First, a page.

Politics used to be more fun, but then so did much of the world. Even in the middle of an atrocious second world war Churchill found a wry humour in an Agincourt warriors’ signal that his two bow-draw fingers were still intact. From Macmillan’s “Our people have never had it so good” to Wilson’s duplicitous “The pound in your pocket” the hyperbole engaged a satisfyingly cynical humour that modified our worst feelings.
‘Human’ we would, equally cynically, mutter – and move on. Even Margaret Thatcher’s “The lady’s not for turning” raised a smile, one soon doused by ‘weapons of mass destruction’.
The events of the recent election campaign in Britain raise no smiles. From cynical – and, as it turns out, wrong – political judgment to violence expressed as was never dreamt of in the word democracy, the worst of people and their leaders have turned fundamentally nasty. The only word to describe today’s politics is ‘deadly’. The only possible outcome is destruction. There is a terrible price waiting to be paid for our corruption of life.
The most recent round of destruction for UK began with Brexit. How anyone who opposed Brexit could then support the decision with “Brexit means Brexit” is beyond me. Brexit is not some trivial, inconsequential matter of passing relevance. It is a statement of importance equal to the parable of the Good Samaritan. You can’t be thief and victim at the same time. It is small consolation that Brexit will end up being Mexit, without a credible successor. Brexit will turn out to have been the most expensive, politically stupid, waste of time since lemmings jumped off a cliff to drown. Is the dye really cast?
If the UK Prime Minister could say her pro-Europe stance was wrong because of a doubtful poll perhaps she can say “maybe my ‘wrong’ was wrong”. In agreement with the other major parties, she should hold a free secret vote of Members of the House of Commons (not Referendum or General Election) on whether UK should revert to remaining in the European Union. Members of Parliament, duly – and recently – elected must lead their constituents, not the other way round. Mother of Parliaments might look less of a Mother of Procrastination.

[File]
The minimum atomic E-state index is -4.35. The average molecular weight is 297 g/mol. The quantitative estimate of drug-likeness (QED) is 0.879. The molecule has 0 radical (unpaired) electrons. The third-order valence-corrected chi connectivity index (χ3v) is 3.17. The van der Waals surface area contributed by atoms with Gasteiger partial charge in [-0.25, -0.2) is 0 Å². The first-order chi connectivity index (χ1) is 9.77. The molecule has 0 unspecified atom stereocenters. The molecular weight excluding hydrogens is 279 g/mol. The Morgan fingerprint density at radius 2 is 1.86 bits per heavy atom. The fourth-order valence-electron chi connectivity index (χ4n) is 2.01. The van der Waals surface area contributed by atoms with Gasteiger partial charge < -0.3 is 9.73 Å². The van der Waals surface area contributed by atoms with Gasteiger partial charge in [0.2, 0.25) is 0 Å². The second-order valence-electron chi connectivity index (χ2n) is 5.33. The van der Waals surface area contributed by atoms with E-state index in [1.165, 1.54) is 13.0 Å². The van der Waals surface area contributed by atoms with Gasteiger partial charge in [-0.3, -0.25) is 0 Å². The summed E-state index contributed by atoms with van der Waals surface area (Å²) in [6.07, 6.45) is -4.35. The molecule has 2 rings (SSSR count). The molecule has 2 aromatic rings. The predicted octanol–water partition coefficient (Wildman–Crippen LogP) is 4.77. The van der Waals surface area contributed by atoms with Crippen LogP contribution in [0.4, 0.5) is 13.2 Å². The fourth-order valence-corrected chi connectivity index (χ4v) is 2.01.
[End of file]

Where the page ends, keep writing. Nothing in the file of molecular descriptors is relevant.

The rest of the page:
In the United States the sound of Trump has echoed so vehemently that the question has now changed from what is the elephant in the room to ‘is there any room in the elephant?’ May’s Brexit was never going to compete for sheer bravado with Trump’s overseas excursions but example remains the biggest teacher. She has followed where he led.
Where do you go after ‘deadly’? If there was an easy answer we would all see it. For years we have advocated greater voter education. Currently people vote for what will give them the most money and what they need to get rid of as a perceived obstacle to achieving that. That is neither responsible nor decent. They must vote for the representative who they assess will ‘lead us towards our goal of a successful, harmonious and flourishing society?’
To get rid of something you must have a viable replacement. A goal is a destination, identifiable because of your purpose. The majority of people are decent, honest and peace-loving. Unfortunately they are also often without purpose and silent. We do not want them becoming violent just more purposeful, focused and assertive.
Perhaps that is exactly what is gradually happening? I do hope so.